Question of the Week
What is happening with the PPP Loan and EDIL programs?
Happy Five-Minute Friday, all!
Time to check in for the week before you jet off for the holiday weekend. A lot has happened this past week with what one person has lovingly referred to as the “rat’s nest” of small business stimulus programs.
Last Friday, the SBA release a sample version of the Paycheck Protection Program (PPP) Loan Forgiveness Application and started processing the Economic Disaster Injury Loans (EDILs). I wanted to provide an overview and some guidance on both changes so you can make the most of what we have to work with.
If you’ve been wondering how to get loan forgiveness through the Paycheck Protection Program Loan Forgiveness application, your wait is over. The sample application for loan forgiveness came out Friday May 15th, and while it’s not as clear as we’d all like it provides more guidance than before. Let’s walk through this application with the information that we have now and adjust as more guidance comes out.
I’ve split this guidance to address business owners without employees (i.e., self-employed, freelancers and independent contractors) for a couple of reasons. First, the application gets much more complicated when employees are involved. And there’s no need to bog you down with information that doesn’t apply to you. Second, the calculations for businesses with employees are so convoluted that we will need additional guidance before it becomes effective. If you’re a business owner with employees who would like to take a deep dive. Check out this post from Forbes Contributor Tony Nitti.
It’s no surprise that this application is complicated. Just opening up the 11-page pdf document gave me acute anxiety. It includes the application, instructions, an additional schedule for the application, instructions for that schedule, a worksheet for the schedule that is for the application and instructions for that.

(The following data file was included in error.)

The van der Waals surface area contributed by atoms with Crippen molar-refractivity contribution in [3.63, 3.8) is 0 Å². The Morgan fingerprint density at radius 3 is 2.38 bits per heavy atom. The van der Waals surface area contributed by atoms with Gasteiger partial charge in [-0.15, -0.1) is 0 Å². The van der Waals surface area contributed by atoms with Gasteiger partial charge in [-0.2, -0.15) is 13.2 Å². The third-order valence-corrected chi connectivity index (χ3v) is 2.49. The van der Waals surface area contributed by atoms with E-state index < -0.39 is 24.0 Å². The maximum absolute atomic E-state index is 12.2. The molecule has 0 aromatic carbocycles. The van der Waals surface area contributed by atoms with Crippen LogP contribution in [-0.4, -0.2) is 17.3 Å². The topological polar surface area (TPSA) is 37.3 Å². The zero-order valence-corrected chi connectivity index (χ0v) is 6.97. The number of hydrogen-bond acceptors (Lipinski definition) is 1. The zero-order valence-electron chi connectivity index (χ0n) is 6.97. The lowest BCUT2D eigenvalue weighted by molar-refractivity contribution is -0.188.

Let’s break it down into bite-sized pieces.
Small businesses applied Economic Injury Disaster Loans (EIDL) in droves when they became available on March 30. Normally, these loans only provide assistance after natural disasters like tornadoes, wildfires or floods, but when President Trump declared Covid-19 a nationwide emergency on March 13th, the door opened for small businesses across the country to seek emergency financing. With uncertain prospects ahead, business owners saw the program’s maximum $10,000 advance as a way to tide their companies over until the effects of Covid-19 were under control.
Unfortunately, the roll out of the program was much rougher than anticipated. A flood of applications overwhelmed the system and the SBA stopped processing the first round of EIDLs after about two weeks. With the second round of funding, the money lasted just about a week before the SBA limited applications to agricultural businesses.
Additionally, the SBA was completely silent for weeks on the status of the applications that were submitted. The advances, which were supposed to be sent within three days of applying, were delayed for weeks and adjusted to $1,000/employee or a $1,000 for sole proprietors.
But the advances began mysteriously showing up in applicants’ bank accounts a few weeks ago, and as of last week the SBA started processing and approving applications. As such, it seems like a good time to revisit the EIDL program and how its loans work.
Quote of the Week
“The mind should be allowed some relaxation, that it may return to its work all the better for the rest.” – Seneca
Task of the Week
Take a break! I know a lot of us are still quarantining, but that doesn’t mean you can’t enjoy your long weekend. Find some time to rest, relax and reflect.